Happy Friday: Dubai State Corporation defaults on interest payments, Barbados borrows another couple of hundred million US$

Fire Sale on Dubai Condos!

Real estate developments are collapsing and the markets are shivering as Dubai World announced yesterday that it is unable to meet interest payments. British Banks immediately lost almost 14 billion pounds in value on fears they are exposed by their Dubai investments. (Times Online article Dubai in deep water)

“No worries, quite manageable” said the unnamed Brit government officials.

Sure. No problem at all.

That’s why all that construction equipment is sitting silent on Dubai’s famous palm-shaped artificial islands.

Meanwhile in Barbados it’s considered good news when the International Development Bank decides to let us go into even more debt – which may not be such a bad thing because it means that the big boys still believe we’re good for it. Somehow I don’t think that Dubai will receive the instant loan approvals like they used to. (Nation News: Barbados gets US$200 million IDB loan)

This will pass folks. All we have to do is work hard, be frugal and help friends and family when necessary.

But ya know? I’m trying to remember all the fun and benefits we had when we blew hundreds of millions on Mia and Arthur’s Cricket World Cup.

I can’t remember much about Cricket World Cup now, but I’m sure it was worth every penny.

Wasn’t it?

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Gordon Brown’s Tourism Tax creating havoc

‘Airlines have cancelled more routes out of London than any other city in Europe as a direct result of the British government’s Air Passenger Duty (APD) tax, according to figures released by insurers.’

‘Industry insiders are worried it could add to the 76 routes already cancelled since March last year.’

According to Ryanair’s chief executive, Michael O’Leary, ‘Gordon Brown’s tourism tax will see Britain lose over 10 million passengers, 10,000 airport jobs and more than UK Pounds 2.5 billion in tourism spend in the UK this year alone’.

He further pointed out that Belgium, Holland, Greece and Spain had already scrapped the tax.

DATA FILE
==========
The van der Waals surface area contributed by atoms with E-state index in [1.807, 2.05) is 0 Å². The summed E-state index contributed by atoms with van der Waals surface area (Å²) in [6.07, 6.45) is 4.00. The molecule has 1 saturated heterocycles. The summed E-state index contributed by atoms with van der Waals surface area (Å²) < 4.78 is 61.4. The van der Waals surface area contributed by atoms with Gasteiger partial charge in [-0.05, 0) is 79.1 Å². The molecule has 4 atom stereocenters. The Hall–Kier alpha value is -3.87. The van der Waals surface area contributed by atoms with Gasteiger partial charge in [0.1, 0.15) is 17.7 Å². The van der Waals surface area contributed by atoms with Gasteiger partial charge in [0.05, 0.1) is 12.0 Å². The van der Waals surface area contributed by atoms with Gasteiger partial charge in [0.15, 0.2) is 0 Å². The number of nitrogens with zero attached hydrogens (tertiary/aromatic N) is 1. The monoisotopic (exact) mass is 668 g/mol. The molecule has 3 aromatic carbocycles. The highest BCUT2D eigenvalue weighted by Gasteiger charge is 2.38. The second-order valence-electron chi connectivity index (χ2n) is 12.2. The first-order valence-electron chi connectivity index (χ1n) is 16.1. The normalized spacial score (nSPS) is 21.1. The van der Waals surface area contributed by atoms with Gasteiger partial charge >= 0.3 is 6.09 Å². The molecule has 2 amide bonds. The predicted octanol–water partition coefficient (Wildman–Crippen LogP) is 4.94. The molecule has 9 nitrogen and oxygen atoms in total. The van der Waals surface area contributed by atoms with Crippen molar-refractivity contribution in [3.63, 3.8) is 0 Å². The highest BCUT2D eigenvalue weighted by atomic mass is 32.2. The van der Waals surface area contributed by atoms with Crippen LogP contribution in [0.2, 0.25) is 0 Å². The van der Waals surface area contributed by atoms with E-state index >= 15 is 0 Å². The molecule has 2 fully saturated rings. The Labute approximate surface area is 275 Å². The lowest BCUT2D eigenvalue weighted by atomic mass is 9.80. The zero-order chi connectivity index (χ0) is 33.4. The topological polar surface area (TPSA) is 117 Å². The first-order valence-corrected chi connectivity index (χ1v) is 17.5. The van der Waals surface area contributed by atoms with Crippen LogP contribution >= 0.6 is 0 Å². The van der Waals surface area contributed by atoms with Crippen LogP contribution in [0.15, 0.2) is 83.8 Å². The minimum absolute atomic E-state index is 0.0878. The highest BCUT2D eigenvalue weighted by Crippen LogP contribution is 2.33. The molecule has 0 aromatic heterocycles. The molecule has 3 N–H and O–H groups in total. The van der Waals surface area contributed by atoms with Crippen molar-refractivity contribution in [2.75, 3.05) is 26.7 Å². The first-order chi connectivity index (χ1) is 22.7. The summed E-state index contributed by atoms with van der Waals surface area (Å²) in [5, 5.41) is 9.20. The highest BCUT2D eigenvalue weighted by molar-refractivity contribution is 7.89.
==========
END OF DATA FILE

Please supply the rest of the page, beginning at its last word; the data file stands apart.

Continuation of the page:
Barbados and the Caribbean will suffer perhaps more than any other
destination and region due to the clearly unfair zoning bands which levies a higher tax on London/Barbados flights than London/San Francisco or other cities on the US pacific coast.

It is difficult to fathom why a clearly unpopular Government on the eve of a General Election would want to alienate tens of thousands of voters that will lose their jobs directly and possible hundreds of thousands indirectly.

Initially presented as an environment tax, it quite obviously is a stealth tax with blatantly discriminating distance bands and the fact that the tax will not payable by often older, less fuel efficient freight aircraft and private jets that could largely afford the extra cost.

Adrian Loveridge
26th November 2009

Further Reading…

Britain ‘s Air Passenger Duty tax: A disaster for the Caribbean

Britannia may no longer rule the waves but its imposition of the November 1 Air Passenger Duty (APD) tax has sent shock waves across the Atlantic that will wash up on Caribbean shores with a devastating effect on the Caribbean tourism industry.

In spite of massive lobbying from home and abroad and objections from airlines, tour operators and tourism organizations including the Caribbean Tourism Organization (CTO), the British government went ahead with its plan to impose the allegedly “green” and controversial Airport Passenger Duty (APD) aimed at taxing aviation’s “carbon emissions.”

CTO secretary general Hugh Riley called the air passenger tax ” illogical and one that will damage tourism to the Caribbean.”

Meanwhile, British Airways, which is greatly increasing service to the region this winter, has denounced what it calls “these huge tax hikes,” warning “it was bad news for holiday makers and completely unjustified.”

read the full article at ETN eTurboNews

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Filed under Aviation, Barbados, Barbados Tourism

Happy Thanksgiving to our American Friends

The Culture We Need

Thanksgiving brings families near
Hustling to be together to share
Embraces and meals but mostly
Coming together to express freely
Uttermost thanks to God above
Lots of thanks with lots of love
This example should be copied by other countries
USA set a standard that should get lots of facsimiles
Reproductions of people who every year
Eagerly rush home cause their family will be there
With gifts they will show up, with prayers and wishes
Every pumpkin pudding, baked turkey and the casserole dishes
Nations will be well served to take a bite from this plate
Every country willing to imitate
Emulate the family first attitude and harmonious living
Do this and the whole world can be celebrating this Thanksgiving

Khaidjii

Bajan Poetry.com

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Barbados law requires 4 week response for new radio station approval – 74 weeks later, Paradise FM still waits

How to chase away business from Barbados

The Barbados government talks a good line about wanting to assist investors and business people. They talk a good line about the wonders of doing business in paradise.

And then there’s the reality…

Mr Terry Bent – Having finally calmed down from speaking to the Secretary of the Broadcasting Authority yesterday, I can now give you the latest update on our progress, or lack thereof.